The New Jersey Department of Human Services (DHS) serves more than one million of New Jersey 's most vulnerable citizens, or about one of every eight New Jersey residents.
DHS serves individuals and families with low incomes; people with mental illnesses, developmental disabilities, or late-onset disabilities; people who are blind, visually impaired, deaf, hard of hearing, or deaf-blind; parents needing child care services, child support and/or healthcare for their children; and families facing catastrophic medical expenses for their children.
DHS and its eight divisions strive to help individuals and families in need keep their lives on track, their families together, a roof over their heads, and their health protected. The programs and services offered through DHS Human Services give individuals and families the breathing room they need in order to find permanent solutions to otherwise daunting problems.
DHS works to maximize resources, establish community resources, and expand procedures and programs for accountability and continuous quality improvement across the Department. Human Services also provides many support systems for the families served by the Division of Children and Families (DCF).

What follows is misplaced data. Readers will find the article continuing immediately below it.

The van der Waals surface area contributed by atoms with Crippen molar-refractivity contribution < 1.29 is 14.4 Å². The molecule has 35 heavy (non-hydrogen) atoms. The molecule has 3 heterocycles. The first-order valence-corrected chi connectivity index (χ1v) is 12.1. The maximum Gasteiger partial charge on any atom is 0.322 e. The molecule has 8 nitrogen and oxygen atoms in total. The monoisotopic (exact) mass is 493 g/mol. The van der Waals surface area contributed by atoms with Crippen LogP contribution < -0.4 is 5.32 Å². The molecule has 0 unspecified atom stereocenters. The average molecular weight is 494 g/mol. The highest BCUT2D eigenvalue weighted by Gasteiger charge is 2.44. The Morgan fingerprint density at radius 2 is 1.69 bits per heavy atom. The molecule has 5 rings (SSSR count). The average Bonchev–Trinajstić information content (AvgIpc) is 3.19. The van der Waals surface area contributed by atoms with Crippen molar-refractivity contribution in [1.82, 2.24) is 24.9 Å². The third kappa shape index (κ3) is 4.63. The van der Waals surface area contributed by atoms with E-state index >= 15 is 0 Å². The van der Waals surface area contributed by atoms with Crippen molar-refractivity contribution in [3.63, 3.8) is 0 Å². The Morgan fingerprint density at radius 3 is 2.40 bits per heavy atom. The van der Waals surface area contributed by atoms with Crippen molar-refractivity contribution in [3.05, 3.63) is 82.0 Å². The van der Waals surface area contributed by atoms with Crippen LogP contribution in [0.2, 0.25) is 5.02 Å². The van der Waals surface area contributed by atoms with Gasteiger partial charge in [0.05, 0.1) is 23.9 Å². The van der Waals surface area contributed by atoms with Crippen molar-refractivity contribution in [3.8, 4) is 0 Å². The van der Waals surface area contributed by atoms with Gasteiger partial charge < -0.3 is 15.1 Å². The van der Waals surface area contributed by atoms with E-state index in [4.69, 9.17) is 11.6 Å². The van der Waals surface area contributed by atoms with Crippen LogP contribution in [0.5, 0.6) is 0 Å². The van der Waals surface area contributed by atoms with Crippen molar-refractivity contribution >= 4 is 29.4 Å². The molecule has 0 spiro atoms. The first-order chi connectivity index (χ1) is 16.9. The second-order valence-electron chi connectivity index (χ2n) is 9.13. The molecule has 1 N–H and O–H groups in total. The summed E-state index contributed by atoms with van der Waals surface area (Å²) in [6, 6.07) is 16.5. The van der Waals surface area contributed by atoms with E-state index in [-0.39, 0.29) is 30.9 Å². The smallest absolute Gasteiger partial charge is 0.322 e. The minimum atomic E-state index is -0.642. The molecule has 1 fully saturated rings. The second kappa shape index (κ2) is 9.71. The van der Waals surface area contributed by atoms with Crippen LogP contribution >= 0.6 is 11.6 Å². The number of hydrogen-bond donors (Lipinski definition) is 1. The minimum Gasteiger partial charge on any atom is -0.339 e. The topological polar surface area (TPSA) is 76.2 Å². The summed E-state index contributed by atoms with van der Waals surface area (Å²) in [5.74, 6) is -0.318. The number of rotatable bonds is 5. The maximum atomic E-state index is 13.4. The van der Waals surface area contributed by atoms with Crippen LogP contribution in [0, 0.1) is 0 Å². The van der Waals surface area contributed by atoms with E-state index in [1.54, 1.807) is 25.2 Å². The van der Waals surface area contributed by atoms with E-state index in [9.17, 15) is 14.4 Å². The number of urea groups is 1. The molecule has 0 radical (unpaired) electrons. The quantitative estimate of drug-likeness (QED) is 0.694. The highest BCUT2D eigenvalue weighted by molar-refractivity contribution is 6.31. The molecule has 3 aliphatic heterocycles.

DHS is the largest agency in New Jersey . It comprises about one-quarter of the state's workforce and budget, with more than 14,000 employees at any given time, and a gross budget of about $10 billion.10:1-1.1 Department Mission
The Department of Human Services (DHS) is dedicated to providing quality services that consistently meet expectations with the goal to protect, assist and empower economically disadvantaged individuals and families, and people with disabilities to achieve their maximum potential. We strive to ensure a seamless array of services through partnerships and collaborations with communities statewide. We seek to promote accountability, transparency and quality in all that we do.